I know how to swim but it doesn’t seem to help. I get sucked down into the fluid and I try to scream. A sweetness fills my mouth. It’s molasses. It’s usually my favorite; I like molasses cookies and little molasses covered chocolates. As it starts running down the back of my throat and filling up my lungs, I can’t help but be upset that I never got to kick that dog.
|# ? Sep 23, 2013 03:58|
Simon came round the corner of the schoolhouse wall and saw Dean sitting crosslegged in the fives court, basking lizardlike in the February sun in his grey school uniform. Just above his head someone had scrawled “Deano bites the weenie with relish” in blue chalk on the breezeblocks.
“Ho,” said Simon, settling down beside him in the sun. “Nice spot.”
Dean didn’t open his eyes. “You bastard. I was having a dream.”
“Yeah?” Simon squinted across the concrete of the wide courtyard. Evan Black and Joe Tamati were tossing a rugby ball back and forth.
“It was truly beautiful. In it, we wagged the last two periods and got really loving stoned at the zoo.”
“But how can we miss Double Physics, Dean?“
Dean unfolded his legs, pushing himself up and off the wall. “Those weights can measure their bastard selves.” He surveyed the quad, blinking. “The inclined planes can help—whoah,” he said as the rugby ball bounced off his shoulder.
“Let’s go,” said Simon.
There was a hot dusty wind down by the bus stop and the streets were empty and watchful. The boys sat in the doorway, unspokenly inconspicuous. A red bus pulled up and they got on.
The bus driver eyed them. “Shouldn’t you be in school?”
Simon held out his bus pass. “We’re contagious.”
“We need to go get our medicine,” agreed Dean.
The playground by the zoo was deserted, a steep path winding up between swings and roundabout. Dean climbed up on top of the slide and extracted his pouch. Simon looked around. Still no-one. His skin felt prickly, and the sun had gone behind a cloud. He shivered, bent to pick up a little round seed pod off the ground. He rolled it around in his palm. “So,” he said, “did you call that chick. Fiona?”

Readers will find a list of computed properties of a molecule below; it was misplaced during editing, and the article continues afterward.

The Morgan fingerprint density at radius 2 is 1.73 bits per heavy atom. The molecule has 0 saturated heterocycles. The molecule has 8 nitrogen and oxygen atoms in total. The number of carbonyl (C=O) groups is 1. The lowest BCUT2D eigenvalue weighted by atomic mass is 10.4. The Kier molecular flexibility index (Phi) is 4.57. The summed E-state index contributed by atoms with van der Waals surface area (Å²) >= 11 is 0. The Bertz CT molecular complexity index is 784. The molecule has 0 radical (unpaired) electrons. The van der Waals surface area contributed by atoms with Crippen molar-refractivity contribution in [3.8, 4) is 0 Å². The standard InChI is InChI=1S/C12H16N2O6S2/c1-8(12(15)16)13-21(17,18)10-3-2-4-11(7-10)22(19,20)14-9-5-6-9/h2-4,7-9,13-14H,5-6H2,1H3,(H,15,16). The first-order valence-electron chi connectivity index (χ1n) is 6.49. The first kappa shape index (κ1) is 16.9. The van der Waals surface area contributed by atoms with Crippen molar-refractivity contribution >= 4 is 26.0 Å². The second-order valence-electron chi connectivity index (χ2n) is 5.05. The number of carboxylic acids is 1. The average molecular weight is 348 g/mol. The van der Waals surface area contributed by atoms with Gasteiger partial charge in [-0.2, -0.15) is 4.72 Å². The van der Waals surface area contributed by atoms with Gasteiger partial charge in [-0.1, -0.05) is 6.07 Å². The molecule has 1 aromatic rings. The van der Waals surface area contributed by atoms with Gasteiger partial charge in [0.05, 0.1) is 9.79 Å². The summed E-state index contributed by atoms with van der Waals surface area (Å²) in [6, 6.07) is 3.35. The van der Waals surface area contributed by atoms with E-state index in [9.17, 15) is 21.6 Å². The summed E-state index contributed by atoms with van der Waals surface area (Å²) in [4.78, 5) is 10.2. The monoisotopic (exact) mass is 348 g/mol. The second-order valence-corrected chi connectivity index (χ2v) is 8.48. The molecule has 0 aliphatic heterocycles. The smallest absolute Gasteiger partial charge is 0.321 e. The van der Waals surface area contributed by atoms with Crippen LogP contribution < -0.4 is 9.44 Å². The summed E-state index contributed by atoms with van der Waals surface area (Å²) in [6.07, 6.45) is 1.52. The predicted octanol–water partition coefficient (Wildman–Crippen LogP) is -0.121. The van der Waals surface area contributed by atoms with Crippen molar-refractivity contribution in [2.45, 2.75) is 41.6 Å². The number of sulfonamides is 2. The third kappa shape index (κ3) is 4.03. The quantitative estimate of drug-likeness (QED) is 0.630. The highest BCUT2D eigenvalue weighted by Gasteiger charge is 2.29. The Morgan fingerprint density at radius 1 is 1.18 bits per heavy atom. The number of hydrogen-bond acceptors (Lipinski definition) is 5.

Dean licked the paper closed and flicked his lighter. He drew in the smoke, held out the joint for Simon. Simon clambered up the scratched steel of the slide, took it with one hand and inhaled. A swirl of dope smoke coiled round his head as Dean let out his toke.
“There was … wasn’t anyone home,” said Dean.
“You chickened out?” Simon leaned his head back on Dean’s shoes, held up the joint. Dean took it.
“Yeah. I picked up the phone and dialled the number then put it down. Three times.”
“That is not,” said Simon, “the sort of bravery they would reward in war time.” He rolled the seedpod down the slide, grinned widely as it bounded down the slope and off the end in a perfect arc.
“She’s just so drat… cute. What am I supposed to say?” Dean breathed in and out a few times to oxygenate then took a huge lungful.
“Start speaking in tongues,” said Simon. “Just make up a new language, sort of HULLABALOOLYBOOLYMOOSHIGOOSHI”
Dean’s smile turned into a laugh, turned into a choking, coughing guffaw. He waved an impotent finger at Simon. “Fucker,” he wheezed.
Back home the world was still vibrating with hints of colours and sounds that demanded attention. Simon’s mum was working late. He let himself in. Matty the cat came to greet him with a yowl and he scratched her behind the ears. He kneeled beside her, stroking her, thinking. Then Simon stood up and picked up the phone headset. Dialled the numbers. As it rang he coiled the cord around his finger.
“Hi, Fiona? This is … This is Simon MacIntyre. Yep. Yes. I was, I was wondering if you’d like to come out on Friday. A movie? Ferris Bueller’s supposed to be good? Yeah? Awesome. I’ll see you in Manner’s Mall, sevenish? Okay see you.”
He hung up and stood, motionless, staring at his nail-bitten traitor’s hand.
sebmojo fucked around with this message at 09:31 on Sep 28, 2013
|# ? Sep 23, 2013 03:59|
That does it guys. Time's up!
|# ? Sep 23, 2013 04:09|
My crits are all done: https://docs.google.com/document/d/1PYUNcthfhm6EJna2VNoYEpJL8O_k_ag4nw4QqVBRcbw/edit
The other judges have twelve hours to PM me their choices or to get into IRC etc. If they have not contacted me in time I will just decide a winner and loser on my own so that the 'Dome doesn't get delayed. Results will be in by 10PM EST either way.
|# ? Sep 23, 2013 13:46|
Nyarai never showed up so the results shall go on without her.
After deliberation with Mercedes I have mostly over-ridden him and unilaterally chosen the winner: Kaishai
Mercedes' choice for winner and who I will give honorable mention to: Sitting Here
Another person who came extremely close to winning was Jeza